Alnylam Reports Preclinical Data from TTR Amyloidosis Program
Alnylam Pharmaceuticals said this week that said preclinical data from its transthyretin amyloidosis program showed that RNAi therapeutics targeting the gene responsible for the condition was able to silence target mRNA levels in the liver and transthyretin protein in circulation.
Specifically, administration of the RNAi drug resulted in dose-dependent silencing of TTR in vitro and absence of any immune stimulatory effects; reduced TTR plasma levels and liver TTR mRNA by greater than 90 percent in a transgenic mouse model; and reduced liver TTR mRNA levels by approximately 80 percent in non-human primates, Alnylam said.
The company noted that it used an in-house lipid nanoparticle delivery system in the in vitro and mouse studies. A lipid nanoparticle delivery technology developed by partner Tekmira Pharmaceuticals was used in the primate experiments.
The company did not disclosed whether the RNAi therapeutics examined were siRNAs.
According to Alnylam, TTR amyloidosis is a hereditary, systemic disease caused by a mutation in the transthyretin gene and is characterized by the buildup of TTR-containing amyloid fibrils in extrahepatic tissues including peripheral nerves and the heart. The company said TTR is a carrier for thyroid hormone and retinol binding protein and is produced almost exclusively in the liver.
Alnylam added the TTR amyloidosis program to its formal development pipeline earlier this month (see RNAi News, 11/6/2008).
InteRNA, Cenix to Collaborate on microRNA Drug Discovery in Cancer
InteRNA Technologies and Cenix Bioscience said this week that they have signed a research agreement with focused on microRNA drug discovery.
According to the companies, Cenix will use InteRNA’s lentiviral-based miRNA over-expression library in high-throughput screening assays “in combination with high-content, multi-parametric phenotypic analyses to identify the biological role of individual miRNAs and novel therapeutic targets in the area of cancer.”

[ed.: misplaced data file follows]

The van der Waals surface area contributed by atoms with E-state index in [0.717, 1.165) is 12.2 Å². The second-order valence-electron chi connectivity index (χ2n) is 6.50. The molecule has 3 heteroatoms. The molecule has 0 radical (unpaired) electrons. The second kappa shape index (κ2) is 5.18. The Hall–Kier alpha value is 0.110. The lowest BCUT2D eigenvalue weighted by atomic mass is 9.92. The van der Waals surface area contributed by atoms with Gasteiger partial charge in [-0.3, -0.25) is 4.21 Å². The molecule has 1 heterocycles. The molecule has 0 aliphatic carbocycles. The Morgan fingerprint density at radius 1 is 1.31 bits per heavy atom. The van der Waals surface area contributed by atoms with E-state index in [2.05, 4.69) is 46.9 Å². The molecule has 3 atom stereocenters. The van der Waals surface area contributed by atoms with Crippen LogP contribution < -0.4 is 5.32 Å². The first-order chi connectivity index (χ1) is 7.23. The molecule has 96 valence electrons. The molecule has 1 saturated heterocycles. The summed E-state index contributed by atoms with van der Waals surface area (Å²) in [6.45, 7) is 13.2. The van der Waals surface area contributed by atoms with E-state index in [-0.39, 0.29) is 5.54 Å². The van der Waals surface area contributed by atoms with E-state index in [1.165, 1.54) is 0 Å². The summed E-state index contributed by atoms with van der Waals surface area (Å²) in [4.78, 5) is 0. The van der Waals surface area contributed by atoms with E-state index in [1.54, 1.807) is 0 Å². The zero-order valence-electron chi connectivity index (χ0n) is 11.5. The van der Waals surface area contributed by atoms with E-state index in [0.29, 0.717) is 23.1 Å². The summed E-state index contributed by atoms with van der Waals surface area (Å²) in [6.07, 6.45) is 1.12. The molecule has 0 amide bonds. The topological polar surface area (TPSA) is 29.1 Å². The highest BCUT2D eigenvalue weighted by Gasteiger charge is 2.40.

Additional terms of the arrangement were not disclosed.
Five New Groups Join Thermo Fisher Scientific’s RNAi Global Initiative
Thermo Fisher Scientific said last week that five new members have joined its RNAi Global Initiative.
The new member institutions include the International Centre for Genetic Engineering and Biotechnology in New Delhi, India; the Diamantina Institute for Cancer, Immunology, and Metabolic Medicine at the University of Queensland in Brisbane, Australia; the University of Georgia’s department of infectious diseases; St. Jude Children’s Research Hospital in Memphis, Tenn.; and the University of Wisconsin in Madison.
The initiative was created in late 2005 by Dharmacon, now a subsidiary of Thermo Fisher Scientific, to put its siArray human genome siRNA library in the hands of researchers for genome-wide screening experiments in order to accelerate drug discovery and development (see RNAi News, 10/7/2005).
RXi Q3 Losses Rise on Higher R&D Spending
RXi Pharmaceuticals this week reported an increased net loss for the third quarter as research and development spending climbed.
The company’s net loss arrived at $3.4 million, or $0.25 per share, from a year-ago loss of $2.2 million, or $0.18 per share.
R&D costs in the quarter climbed to $1.2 million from $700,000 in the same period the year before, as general and administrative expenses rose to $2.3 million from $1.6 million.
As of Sept. 30, RXi had cash, cash equivalents, and short-term investments totaling $12.7 million.